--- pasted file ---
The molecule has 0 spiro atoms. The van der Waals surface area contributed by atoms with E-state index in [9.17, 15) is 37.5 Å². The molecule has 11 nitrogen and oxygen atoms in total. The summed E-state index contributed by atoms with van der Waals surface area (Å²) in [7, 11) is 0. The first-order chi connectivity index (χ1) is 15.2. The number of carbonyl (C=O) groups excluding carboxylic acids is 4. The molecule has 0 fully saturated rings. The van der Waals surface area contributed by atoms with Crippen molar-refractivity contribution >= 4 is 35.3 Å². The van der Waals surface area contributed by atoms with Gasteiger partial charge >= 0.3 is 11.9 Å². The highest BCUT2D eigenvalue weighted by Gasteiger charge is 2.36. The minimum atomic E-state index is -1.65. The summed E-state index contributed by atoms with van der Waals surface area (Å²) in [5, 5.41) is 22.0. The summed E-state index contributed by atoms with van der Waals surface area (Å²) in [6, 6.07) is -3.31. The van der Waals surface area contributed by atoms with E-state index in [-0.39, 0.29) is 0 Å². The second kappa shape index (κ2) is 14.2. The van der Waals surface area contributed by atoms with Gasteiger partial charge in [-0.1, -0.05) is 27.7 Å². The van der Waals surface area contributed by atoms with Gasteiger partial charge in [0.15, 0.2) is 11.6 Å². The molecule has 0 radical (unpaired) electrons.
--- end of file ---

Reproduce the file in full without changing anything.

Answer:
The molecule has 0 spiro atoms. The van der Waals surface area contributed by atoms with E-state index in [9.17, 15) is 37.5 Å². The molecule has 11 nitrogen and oxygen atoms in total. The summed E-state index contributed by atoms with van der Waals surface area (Å²) in [7, 11) is 0. The first-order chi connectivity index (χ1) is 15.2. The number of carbonyl (C=O) groups excluding carboxylic acids is 4. The molecule has 0 fully saturated rings. The van der Waals surface area contributed by atoms with Crippen molar-refractivity contribution >= 4 is 35.3 Å². The van der Waals surface area contributed by atoms with Gasteiger partial charge >= 0.3 is 11.9 Å². The highest BCUT2D eigenvalue weighted by Gasteiger charge is 2.36. The minimum atomic E-state index is -1.65. The summed E-state index contributed by atoms with van der Waals surface area (Å²) in [5, 5.41) is 22.0. The summed E-state index contributed by atoms with van der Waals surface area (Å²) in [6, 6.07) is -3.31. The van der Waals surface area contributed by atoms with E-state index in [-0.39, 0.29) is 0 Å². The second kappa shape index (κ2) is 14.2. The van der Waals surface area contributed by atoms with Gasteiger partial charge in [-0.1, -0.05) is 27.7 Å². The van der Waals surface area contributed by atoms with Gasteiger partial charge in [0.15, 0.2) is 11.6 Å². The molecule has 0 radical (unpaired) electrons.